Editor’s Note: The Texas Monthly BBQ Festival is almost here! Each day until then, we’ll be talking to one of the featured pitmasters, with questions from TM staffers, esteemed BBQ experts, Twitter followers and you, the readers of this blog. Today we bring you Kerry Bexley, 44, of Snow’s Barbecue in Lexington, Texas [ed: while Tootsie Tomanetz is the pitmaster, Kerry gets the ball rolling on Friday night ’til Tootsie comes in at 2 a.m. on Saturdays.] For more info, visit their page on TMBBQ.com.
Photo courtesy Daniel Vaughn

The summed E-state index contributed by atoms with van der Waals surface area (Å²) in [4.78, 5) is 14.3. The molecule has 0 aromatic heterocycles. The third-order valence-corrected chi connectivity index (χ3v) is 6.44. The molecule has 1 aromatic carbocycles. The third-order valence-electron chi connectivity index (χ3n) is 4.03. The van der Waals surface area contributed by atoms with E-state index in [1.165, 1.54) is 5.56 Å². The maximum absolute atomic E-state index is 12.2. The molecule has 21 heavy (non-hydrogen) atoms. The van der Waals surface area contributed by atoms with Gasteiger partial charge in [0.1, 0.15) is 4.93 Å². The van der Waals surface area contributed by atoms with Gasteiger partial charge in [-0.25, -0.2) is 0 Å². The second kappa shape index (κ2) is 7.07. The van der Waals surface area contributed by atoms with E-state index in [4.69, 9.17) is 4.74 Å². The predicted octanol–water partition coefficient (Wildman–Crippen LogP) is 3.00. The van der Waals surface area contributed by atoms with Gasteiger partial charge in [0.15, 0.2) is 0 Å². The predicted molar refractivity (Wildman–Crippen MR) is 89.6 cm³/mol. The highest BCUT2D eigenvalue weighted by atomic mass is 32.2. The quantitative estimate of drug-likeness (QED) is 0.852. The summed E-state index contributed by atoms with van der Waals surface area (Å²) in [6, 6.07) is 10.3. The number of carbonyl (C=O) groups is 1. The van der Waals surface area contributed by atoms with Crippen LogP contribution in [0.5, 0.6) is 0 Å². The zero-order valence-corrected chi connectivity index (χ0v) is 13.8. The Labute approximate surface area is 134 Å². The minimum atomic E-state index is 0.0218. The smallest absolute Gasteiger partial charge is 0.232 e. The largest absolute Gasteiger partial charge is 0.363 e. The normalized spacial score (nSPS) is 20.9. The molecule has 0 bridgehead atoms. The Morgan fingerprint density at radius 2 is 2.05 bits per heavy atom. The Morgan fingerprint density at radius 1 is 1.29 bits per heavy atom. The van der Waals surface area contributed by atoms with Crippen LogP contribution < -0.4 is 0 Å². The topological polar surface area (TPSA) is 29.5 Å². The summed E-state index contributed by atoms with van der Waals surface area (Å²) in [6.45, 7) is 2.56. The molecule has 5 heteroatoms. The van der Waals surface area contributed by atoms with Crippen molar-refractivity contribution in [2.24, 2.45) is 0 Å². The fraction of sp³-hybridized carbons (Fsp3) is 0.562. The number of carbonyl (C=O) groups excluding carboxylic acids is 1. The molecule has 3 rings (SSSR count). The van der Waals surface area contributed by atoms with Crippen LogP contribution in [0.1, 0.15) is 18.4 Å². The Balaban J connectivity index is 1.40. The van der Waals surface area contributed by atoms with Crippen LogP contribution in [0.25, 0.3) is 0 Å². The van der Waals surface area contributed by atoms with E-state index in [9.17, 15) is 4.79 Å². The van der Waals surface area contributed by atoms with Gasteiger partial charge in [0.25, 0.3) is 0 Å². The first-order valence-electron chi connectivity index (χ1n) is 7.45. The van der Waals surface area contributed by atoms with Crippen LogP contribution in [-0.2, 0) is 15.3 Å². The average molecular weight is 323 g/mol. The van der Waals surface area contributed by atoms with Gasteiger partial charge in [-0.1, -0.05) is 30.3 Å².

What is your heat source? We only use oak wood and we cook our briskets on indirect heat. All other meats are slow cooked over a bed of coals. Why oak? Oak is plentiful in our area—Lee County, Texas. Who did you learn your craft from? I actually learned from Miss Tootsie who has more than 45 years in the game. What’s your signature meat? We take pride in everything we do but our brisket is the most popular item, after that would be our signature sausage, then chicken, pork and ribs, special care is taken with everything we do. Sauce or no sauce? We offer our own blend of sauce on the table but we do not put any on during cooking process. We use a dry rub on our meat. Ever use a mop? Yes, we use a little light mop Care to share what’s in it? Water, onions, vinegar, worcestershire and mustard powder. Do you make your own sausage? We used Giddings Meat Market ’til 5 months ago, then we switched to Hildebrandt right here in Lexington. Any particular reason for the switch? We wanted to use our own recipe for the sausage and Hildebrandt can do that for us. Slow and low or high and faster? We go slow and low for everything we cook, box meats, [pork ribs and chicken]. Slow and low is more forgiving, we pay a lot of attention to our meat to give the customer the perfect product. What non-secret ingredients are in your spice rub, if you use one. No secret, pure salt and pepper, mixture. Favorite BBQ in Texas other than your own? I eat very little barbecue but when I do I go to Wayne Mueller’s in Taylor or City Market in Giddings. Do you start a new fire each day or do you keep the same one going? We start a new one once a week. Aluminum foil or butcher paper? More generally, what is the secret to holding great barbecue? On all our briskets we use aluminum foil which keeps ‘em warm and tender. All other meats are sold hot off the pit. What should the home smoker look for when picking out a side of brisket from the market? Most any cut of meat can turn out good depending on the smoking process, the important part is learning the pit that you use. Look for a loose flexible brisket, for somebody who is only cooking on the weekend. Look for one that’s got a good bend in it. What’s the one other piece of advice you’d give to someone smoking a brisket at home? Don’t rush it, it’s the passion for cooking that’s where it’s all at. Learn your pit. Do you use or have you considered using a gas- or electric-fired smoker, such as a Southern Pride, Ole Hickory, or J&R, for any of your meats? No, we stick to the old timey pits, I built all of them and we stick to what works, our new pit took the place of three of the old ones. Ever have any Texas barbecue outside of Texas? No, I don’t get out of the country too often [ed: the country being Texas ]. It’s outside my comfort zone. How many lbs. of meat do you smoke in a week? A bunch. Care to share a figure? Yeah… just a bunch. Interview conducted by RL Reeves, Jr., of the Scrumptious Chef. (Questions by Jason Cohen, Andrea Valdez, Pat Sharpe, Katy Vine, Sonia Smith, Daniel Vaughn, Jim Shahin, J.C. Reid, @stewlevine&@JoePerryinTX.)